It was just a little over a century ago that E.M. Forster published A Room with a View, neatly bookmarking the end of the strictly organized Edwardian era he so memorably satirizes. But amid its social critique, the novel traces a journey of romantic discovery. This is the journey undertaken by the heroine, Lucy Honeychurch, as the promise of love prompts her to challenge the code of conventional behavior she has been brought up to obey.
The success of the 1985 film A Room with a View, produced with characteristic opulence by the Merchant-Ivory team, won a new generation of fans over to Forster’s elegant fiction. After all, Lucy’s awakening begins during an actual journey, and the stunning Italian and English landscapes of the novel’s setting lend themselves naturally to cinematography.
But writer Marc Acito and composer-lyricist Jeffrey Stock decided that Forster’s vision is also ideally suited to the medium of musical comedy, and their hunch quickly attracted the interest of theaters devoted to nurturing new works. Following initial incubation at the Musical Theatre Lab at Running Deer Ranch (located at the base of Mt. Adams), Acito and Stock were invited by San Diego’s Old Globe Theatre to audition what they’d come up with. Nine months later, A Room with a View received its world premiere there in March 2012.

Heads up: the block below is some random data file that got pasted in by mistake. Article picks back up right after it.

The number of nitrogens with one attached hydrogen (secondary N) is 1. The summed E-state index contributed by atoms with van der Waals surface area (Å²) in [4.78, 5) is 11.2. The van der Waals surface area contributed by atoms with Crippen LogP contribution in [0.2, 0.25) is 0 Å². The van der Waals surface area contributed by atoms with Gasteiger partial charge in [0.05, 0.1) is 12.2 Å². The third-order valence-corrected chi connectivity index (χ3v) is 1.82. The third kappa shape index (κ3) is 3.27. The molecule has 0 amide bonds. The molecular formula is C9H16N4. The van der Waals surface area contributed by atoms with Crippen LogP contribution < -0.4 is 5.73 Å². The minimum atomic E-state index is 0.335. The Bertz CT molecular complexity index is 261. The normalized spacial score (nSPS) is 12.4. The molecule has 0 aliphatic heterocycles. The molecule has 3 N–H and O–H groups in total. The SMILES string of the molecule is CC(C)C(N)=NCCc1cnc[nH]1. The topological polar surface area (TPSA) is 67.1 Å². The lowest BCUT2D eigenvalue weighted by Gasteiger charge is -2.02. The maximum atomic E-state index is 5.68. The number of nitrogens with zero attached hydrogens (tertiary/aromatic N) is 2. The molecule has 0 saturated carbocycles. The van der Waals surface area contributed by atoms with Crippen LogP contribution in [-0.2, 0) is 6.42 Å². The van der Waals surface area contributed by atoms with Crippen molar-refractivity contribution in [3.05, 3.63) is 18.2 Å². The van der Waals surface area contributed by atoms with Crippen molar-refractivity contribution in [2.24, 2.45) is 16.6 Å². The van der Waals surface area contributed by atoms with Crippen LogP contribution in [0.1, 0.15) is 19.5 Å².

That’s an absurdly accelerated time span for the complicated fusion of arts that defines a musical. David Armstrong, 5th Avenue Theatre’s executive producer and artistic director, saw deeper potential in Room, and the show’s creators were eager for an opportunity to revise the work, starting with a private three-week workshop at the 5th last December. Their newly revamped musical, now in previews, opens on April 30 with a locally-sourced cast including Laura Griffith as Lucy, Louis Hobson as George, the man she loves, and Patti Cohenour as the uptight spinster chaperone Charlotte (played by Maggie Smith in the film). David Armstrong directs this new production.
Acito and Stock have been friends for almost a quarter-century, but A Room with a View marks their first realized collaboration. While taking a break from previews, they talked about their kinship with Forster, how his novel inspired them, and the unique insights that the musical medium allows.